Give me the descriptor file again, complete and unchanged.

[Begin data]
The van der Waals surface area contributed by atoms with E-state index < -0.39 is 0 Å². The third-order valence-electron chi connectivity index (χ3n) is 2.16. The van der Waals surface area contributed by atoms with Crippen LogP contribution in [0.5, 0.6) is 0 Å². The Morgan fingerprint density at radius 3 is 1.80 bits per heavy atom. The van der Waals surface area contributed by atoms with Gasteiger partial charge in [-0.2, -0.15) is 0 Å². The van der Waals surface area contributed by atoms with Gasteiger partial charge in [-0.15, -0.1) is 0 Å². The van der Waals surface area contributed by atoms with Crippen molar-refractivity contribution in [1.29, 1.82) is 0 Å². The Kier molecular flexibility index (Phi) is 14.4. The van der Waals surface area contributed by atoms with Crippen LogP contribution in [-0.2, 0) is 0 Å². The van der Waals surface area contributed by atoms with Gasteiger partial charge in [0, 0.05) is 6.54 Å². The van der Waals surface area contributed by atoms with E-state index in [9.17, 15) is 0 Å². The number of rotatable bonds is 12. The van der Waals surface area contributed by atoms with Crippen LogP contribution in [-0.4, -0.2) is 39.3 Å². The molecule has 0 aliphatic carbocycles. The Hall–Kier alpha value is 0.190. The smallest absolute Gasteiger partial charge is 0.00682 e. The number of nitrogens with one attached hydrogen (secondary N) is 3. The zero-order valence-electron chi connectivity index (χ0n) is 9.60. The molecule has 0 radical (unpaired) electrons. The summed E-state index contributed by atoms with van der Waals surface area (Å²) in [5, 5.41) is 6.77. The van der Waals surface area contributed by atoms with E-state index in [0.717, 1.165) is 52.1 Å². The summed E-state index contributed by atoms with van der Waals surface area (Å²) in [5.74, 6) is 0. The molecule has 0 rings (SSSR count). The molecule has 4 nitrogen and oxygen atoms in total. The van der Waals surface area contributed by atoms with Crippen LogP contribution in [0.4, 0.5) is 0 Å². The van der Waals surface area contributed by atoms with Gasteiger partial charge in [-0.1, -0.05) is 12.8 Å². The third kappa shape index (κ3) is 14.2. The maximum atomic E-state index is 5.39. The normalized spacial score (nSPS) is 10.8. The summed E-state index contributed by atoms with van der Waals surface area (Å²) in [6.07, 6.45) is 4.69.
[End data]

The van der Waals surface area contributed by atoms with E-state index < -0.39 is 0 Å². The third-order valence-electron chi connectivity index (χ3n) is 2.16. The van der Waals surface area contributed by atoms with Crippen LogP contribution in [0.5, 0.6) is 0 Å². The Morgan fingerprint density at radius 3 is 1.80 bits per heavy atom. The van der Waals surface area contributed by atoms with Gasteiger partial charge in [-0.2, -0.15) is 0 Å². The van der Waals surface area contributed by atoms with Gasteiger partial charge in [-0.15, -0.1) is 0 Å². The van der Waals surface area contributed by atoms with Crippen molar-refractivity contribution in [1.29, 1.82) is 0 Å². The Kier molecular flexibility index (Phi) is 14.4. The van der Waals surface area contributed by atoms with Crippen LogP contribution in [-0.2, 0) is 0 Å². The van der Waals surface area contributed by atoms with Gasteiger partial charge in [0, 0.05) is 6.54 Å². The van der Waals surface area contributed by atoms with E-state index in [9.17, 15) is 0 Å². The number of rotatable bonds is 12. The van der Waals surface area contributed by atoms with Crippen LogP contribution in [-0.4, -0.2) is 39.3 Å². The molecule has 0 aliphatic carbocycles. The Hall–Kier alpha value is 0.190. The smallest absolute Gasteiger partial charge is 0.00682 e. The number of nitrogens with one attached hydrogen (secondary N) is 3. The zero-order valence-electron chi connectivity index (χ0n) is 9.60. The molecule has 0 radical (unpaired) electrons. The summed E-state index contributed by atoms with van der Waals surface area (Å²) in [5, 5.41) is 6.77. The van der Waals surface area contributed by atoms with E-state index in [0.717, 1.165) is 52.1 Å². The summed E-state index contributed by atoms with van der Waals surface area (Å²) in [5.74, 6) is 0. The molecule has 0 rings (SSSR count). The molecule has 4 nitrogen and oxygen atoms in total. The van der Waals surface area contributed by atoms with Crippen LogP contribution in [0.4, 0.5) is 0 Å². The van der Waals surface area contributed by atoms with Gasteiger partial charge in [-0.1, -0.05) is 12.8 Å². The third kappa shape index (κ3) is 14.2. The maximum atomic E-state index is 5.39. The normalized spacial score (nSPS) is 10.8. The summed E-state index contributed by atoms with van der Waals surface area (Å²) in [6.07, 6.45) is 4.69.